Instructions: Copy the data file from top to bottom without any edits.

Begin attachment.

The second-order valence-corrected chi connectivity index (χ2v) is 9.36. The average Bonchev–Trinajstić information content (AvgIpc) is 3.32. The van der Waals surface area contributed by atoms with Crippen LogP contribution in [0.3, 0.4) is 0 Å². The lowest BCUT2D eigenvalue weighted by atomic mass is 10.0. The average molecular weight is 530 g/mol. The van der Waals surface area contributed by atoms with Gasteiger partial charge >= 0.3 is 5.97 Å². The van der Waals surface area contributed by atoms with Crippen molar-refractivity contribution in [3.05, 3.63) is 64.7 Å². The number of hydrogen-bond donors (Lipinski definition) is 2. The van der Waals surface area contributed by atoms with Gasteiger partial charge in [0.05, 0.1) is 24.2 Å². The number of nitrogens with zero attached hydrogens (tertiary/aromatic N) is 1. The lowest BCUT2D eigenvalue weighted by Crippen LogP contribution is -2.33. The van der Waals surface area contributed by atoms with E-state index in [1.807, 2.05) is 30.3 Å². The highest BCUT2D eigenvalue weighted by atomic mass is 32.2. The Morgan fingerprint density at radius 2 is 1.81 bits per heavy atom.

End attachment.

The second-order valence-corrected chi connectivity index (χ2v) is 9.36. The average Bonchev–Trinajstić information content (AvgIpc) is 3.32. The van der Waals surface area contributed by atoms with Crippen LogP contribution in [0.3, 0.4) is 0 Å². The lowest BCUT2D eigenvalue weighted by atomic mass is 10.0. The average molecular weight is 530 g/mol. The van der Waals surface area contributed by atoms with Gasteiger partial charge >= 0.3 is 5.97 Å². The van der Waals surface area contributed by atoms with Crippen molar-refractivity contribution in [3.05, 3.63) is 64.7 Å². The number of hydrogen-bond donors (Lipinski definition) is 2. The van der Waals surface area contributed by atoms with Gasteiger partial charge in [0.05, 0.1) is 24.2 Å². The number of nitrogens with zero attached hydrogens (tertiary/aromatic N) is 1. The lowest BCUT2D eigenvalue weighted by Crippen LogP contribution is -2.33. The van der Waals surface area contributed by atoms with E-state index in [1.807, 2.05) is 30.3 Å². The highest BCUT2D eigenvalue weighted by atomic mass is 32.2. The Morgan fingerprint density at radius 2 is 1.81 bits per heavy atom.